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Kathy Gough
Team Leader, Claims, Avant Mutual Group Limited

Health professionals may become involved in the court process as a party whose conduct is being examined, as a factual witness regarding the health-care or treatment of a patient, or as an expert. It is important that prior to giving evidence, the health professional understands their role in the case.

They should also be clear about the forum in which the evidence will be heard and the rules that will apply. In Australia, civil and criminal trials are adversarial processes.

Each party will call evidence in support of their case, and the court, whether in the form of a judge or jury, makes a finding. This may be compared with a coronial inquest, which is an inquisitorial process.

The nature of the forum will determine the rules that apply to the evidence and whether the witness will be entitled to legal representation.

Evidence may be given in the form of a statement or report, and as oral evidence. When giving oral evidence, the witness will be asked to swear an oath or affirmation to the truth of their evidence.

They may then be asked to confirm the evidence contained in a statement or report. Questions may be asked by the barrister representing the party calling the witness. This is called ‘examination in chief’. These questions are asked with a view to eliciting evidence from the witness in a way most favourable to that party’s case.

The witness is then cross-examined by the barrister appearing for the opposing side.

The point of the cross-examination of a witness is:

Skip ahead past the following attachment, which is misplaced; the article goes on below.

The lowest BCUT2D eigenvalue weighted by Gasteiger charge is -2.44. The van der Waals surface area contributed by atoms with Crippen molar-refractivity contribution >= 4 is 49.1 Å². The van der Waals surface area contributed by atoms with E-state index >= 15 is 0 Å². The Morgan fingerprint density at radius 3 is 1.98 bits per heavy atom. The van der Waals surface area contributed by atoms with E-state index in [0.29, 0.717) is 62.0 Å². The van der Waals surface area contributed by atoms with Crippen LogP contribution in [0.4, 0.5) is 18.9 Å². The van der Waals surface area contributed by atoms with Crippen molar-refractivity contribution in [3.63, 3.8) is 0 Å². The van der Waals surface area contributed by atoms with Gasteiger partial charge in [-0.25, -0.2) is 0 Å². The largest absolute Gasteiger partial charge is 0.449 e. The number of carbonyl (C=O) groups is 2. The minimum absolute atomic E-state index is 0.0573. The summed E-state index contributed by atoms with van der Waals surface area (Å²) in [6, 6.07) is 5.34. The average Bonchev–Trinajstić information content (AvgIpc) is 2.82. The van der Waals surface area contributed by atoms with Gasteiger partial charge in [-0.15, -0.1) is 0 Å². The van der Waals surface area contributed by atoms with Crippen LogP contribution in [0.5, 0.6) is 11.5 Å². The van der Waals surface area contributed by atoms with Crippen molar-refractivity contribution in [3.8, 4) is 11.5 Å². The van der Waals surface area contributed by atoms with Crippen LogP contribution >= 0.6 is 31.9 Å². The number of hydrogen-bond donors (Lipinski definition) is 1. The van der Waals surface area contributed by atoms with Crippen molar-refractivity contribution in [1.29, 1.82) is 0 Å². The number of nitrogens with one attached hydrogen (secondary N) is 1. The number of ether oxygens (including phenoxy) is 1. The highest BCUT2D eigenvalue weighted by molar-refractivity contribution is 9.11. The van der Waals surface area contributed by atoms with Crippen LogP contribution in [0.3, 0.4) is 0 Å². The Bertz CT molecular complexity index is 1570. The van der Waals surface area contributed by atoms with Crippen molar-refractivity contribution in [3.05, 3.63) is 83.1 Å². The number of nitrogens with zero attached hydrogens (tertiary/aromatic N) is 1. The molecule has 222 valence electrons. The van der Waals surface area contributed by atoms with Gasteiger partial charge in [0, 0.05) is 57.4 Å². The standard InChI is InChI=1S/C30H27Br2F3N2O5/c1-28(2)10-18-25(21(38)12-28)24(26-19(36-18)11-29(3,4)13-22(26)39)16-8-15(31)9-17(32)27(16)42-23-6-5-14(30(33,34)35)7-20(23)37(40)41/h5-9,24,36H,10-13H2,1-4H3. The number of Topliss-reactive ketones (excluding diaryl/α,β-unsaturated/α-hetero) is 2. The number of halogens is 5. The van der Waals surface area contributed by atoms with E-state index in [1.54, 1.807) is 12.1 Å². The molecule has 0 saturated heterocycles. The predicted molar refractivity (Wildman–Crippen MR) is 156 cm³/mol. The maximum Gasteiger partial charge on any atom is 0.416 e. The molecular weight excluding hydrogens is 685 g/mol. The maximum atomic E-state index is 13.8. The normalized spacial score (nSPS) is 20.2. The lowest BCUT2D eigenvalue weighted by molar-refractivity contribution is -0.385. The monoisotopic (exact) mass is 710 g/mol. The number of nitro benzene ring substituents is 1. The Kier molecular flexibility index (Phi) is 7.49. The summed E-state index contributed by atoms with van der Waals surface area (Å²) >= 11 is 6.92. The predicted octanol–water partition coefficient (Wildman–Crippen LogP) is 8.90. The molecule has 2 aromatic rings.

• To seek to demonstrate that the evidence given is inaccurate or incomplete.
  • To put to the witness the other party’s case.
  • To undermine the credibility of the witness or show that they are not impartial.
  • To attack the qualifications of the witness to give an opinion on the issues in the case.

The party calling the witness then has the opportunity to re-examine the witness with a view to clearing up ambiguities and uncertainties that may remain after the cross-examination.

At any stage in the proceedings, the witness can be questioned by the judge. Juries, where used, cannot directly question a witness.

Court procedure and etiquette

  • Promptness: never be late for court.
  • When an officer of the court announces that a judge will enter or leave the court, all present must stand. After entering, the judge will bow to the people in the court, who will bow in return.
  • If entering a court while in session, open the door and step in quietly, bow to the judge and take a seat. Similarly, if leaving the court during a hearing, move to the door of the court without disrupting the proceedings. Bow to the judge and quietly depart.
  • People present in court must not talk, or move about the courtroom when witnesses are being sworn in, or when the judge is speaking.
  • When called to give evidence, listen carefully to the instructions of the court officer. Once in the witness box, a witness must remain there until formally excused.
  • Mobile phone must be turned off.
  • In some jurisdictions coroners, magistrates and judges are addressed as ‘Your Honour’, or ‘Sir’ or ‘Madam’. In other jurisdictions coroners and magistrates are addressed as ‘Your Worship’. If unsure of how you should address the bench, ask the solicitor or barrister who called you to give evidence.
  • A barrister is addressed by name, for example ‘Mr Jones’, or ‘Sir’, or ‘Madam’.
  • Always remember that patient confidentiality is paramount. You should not discuss your evidence or show anyone your clinical file, should you be approached to do so. Refer any enquiry to your patient’s legal representative immediately or to your lawyer if you are a party to the proceedings.

Tips for giving evidence in court